MY DIVORCE ATTORNEY: You can’t say I love you.

PSYCH by Bob Brader

When I walked into the psychiatrist office I was surprised at how small it was. This is a Fifth Avenue psychiatrist office? They look bigger in the movies. I was sitting in the small waiting room looking down the hall to my right and I noticed the five doors; two on the left, two on the right and one in the middle at the end of the hall. I immediately thought that if she comes out of door number one or two on the right side that it was bad luck and I would leave at once, if she came out of the middle door I would only stay for this session and never come back, but if she came out of door four or five on the left side then she just may be able to help me with my depression. I started mumbling to myself, “Come on door number four or five, four or five it the winner. Hey Monty Hall, I’ll take door number four or five please.”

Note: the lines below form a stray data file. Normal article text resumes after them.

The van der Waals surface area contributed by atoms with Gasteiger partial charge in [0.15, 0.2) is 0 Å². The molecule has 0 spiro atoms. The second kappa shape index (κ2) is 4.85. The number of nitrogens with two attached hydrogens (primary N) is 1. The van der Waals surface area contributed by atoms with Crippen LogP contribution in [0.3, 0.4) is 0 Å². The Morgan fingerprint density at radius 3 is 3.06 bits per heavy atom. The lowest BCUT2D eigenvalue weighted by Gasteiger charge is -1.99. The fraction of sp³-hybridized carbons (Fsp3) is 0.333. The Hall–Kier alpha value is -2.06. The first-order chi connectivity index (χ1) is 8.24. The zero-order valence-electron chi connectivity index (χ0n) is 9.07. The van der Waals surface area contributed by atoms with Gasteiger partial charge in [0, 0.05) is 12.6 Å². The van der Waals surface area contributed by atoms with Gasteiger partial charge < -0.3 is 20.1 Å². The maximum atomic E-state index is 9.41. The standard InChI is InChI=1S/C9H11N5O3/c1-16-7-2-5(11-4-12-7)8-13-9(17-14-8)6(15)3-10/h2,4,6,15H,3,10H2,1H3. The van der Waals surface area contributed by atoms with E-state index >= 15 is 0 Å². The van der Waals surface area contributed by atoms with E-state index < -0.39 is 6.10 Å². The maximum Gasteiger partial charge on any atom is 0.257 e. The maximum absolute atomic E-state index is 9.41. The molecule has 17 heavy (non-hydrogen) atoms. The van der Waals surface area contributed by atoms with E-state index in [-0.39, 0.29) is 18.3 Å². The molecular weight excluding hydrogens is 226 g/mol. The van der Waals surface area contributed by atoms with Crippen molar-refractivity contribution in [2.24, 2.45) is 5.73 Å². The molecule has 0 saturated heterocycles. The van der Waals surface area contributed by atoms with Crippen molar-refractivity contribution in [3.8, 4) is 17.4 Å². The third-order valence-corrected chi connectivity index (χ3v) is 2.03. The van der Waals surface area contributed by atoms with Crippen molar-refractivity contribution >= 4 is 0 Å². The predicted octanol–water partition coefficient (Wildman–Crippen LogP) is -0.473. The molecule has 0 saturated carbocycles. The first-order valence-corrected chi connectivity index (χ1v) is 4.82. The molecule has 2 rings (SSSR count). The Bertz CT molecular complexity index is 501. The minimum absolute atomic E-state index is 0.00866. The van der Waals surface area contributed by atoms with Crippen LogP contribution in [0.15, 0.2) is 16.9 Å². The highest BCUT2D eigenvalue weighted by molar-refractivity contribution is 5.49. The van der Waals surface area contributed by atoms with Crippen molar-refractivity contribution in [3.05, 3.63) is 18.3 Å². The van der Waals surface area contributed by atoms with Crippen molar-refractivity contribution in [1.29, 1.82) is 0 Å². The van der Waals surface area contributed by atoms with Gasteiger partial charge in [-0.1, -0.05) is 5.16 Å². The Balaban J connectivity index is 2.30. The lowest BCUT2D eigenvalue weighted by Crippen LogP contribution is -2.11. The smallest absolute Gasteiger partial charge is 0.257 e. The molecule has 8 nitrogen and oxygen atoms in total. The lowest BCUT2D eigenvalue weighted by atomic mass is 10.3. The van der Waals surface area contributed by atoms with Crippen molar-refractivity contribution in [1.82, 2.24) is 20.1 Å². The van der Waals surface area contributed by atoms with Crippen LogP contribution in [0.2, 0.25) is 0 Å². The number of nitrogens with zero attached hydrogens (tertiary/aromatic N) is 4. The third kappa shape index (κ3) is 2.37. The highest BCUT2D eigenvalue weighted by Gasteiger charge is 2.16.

A People magazine setting on the tiny coffee table caught my eye and I started thumbing through it thinking about the only other psychiatrist I ever saw, or was she a psychologist? Maybe she wasn’t either, but she was as close as I was going to get in the fifth grade. Mrs. Ressacar my fifth grade Guidance Counselor. Now, she had an office, it was huge, and so was Mrs. Ressacar. Everything about her was large--her glasses, her permed hair, her desk--everything seemed larger than normal. The office was long and multicolored. It felt safe, even though she was large; she had a way of making you feel secure.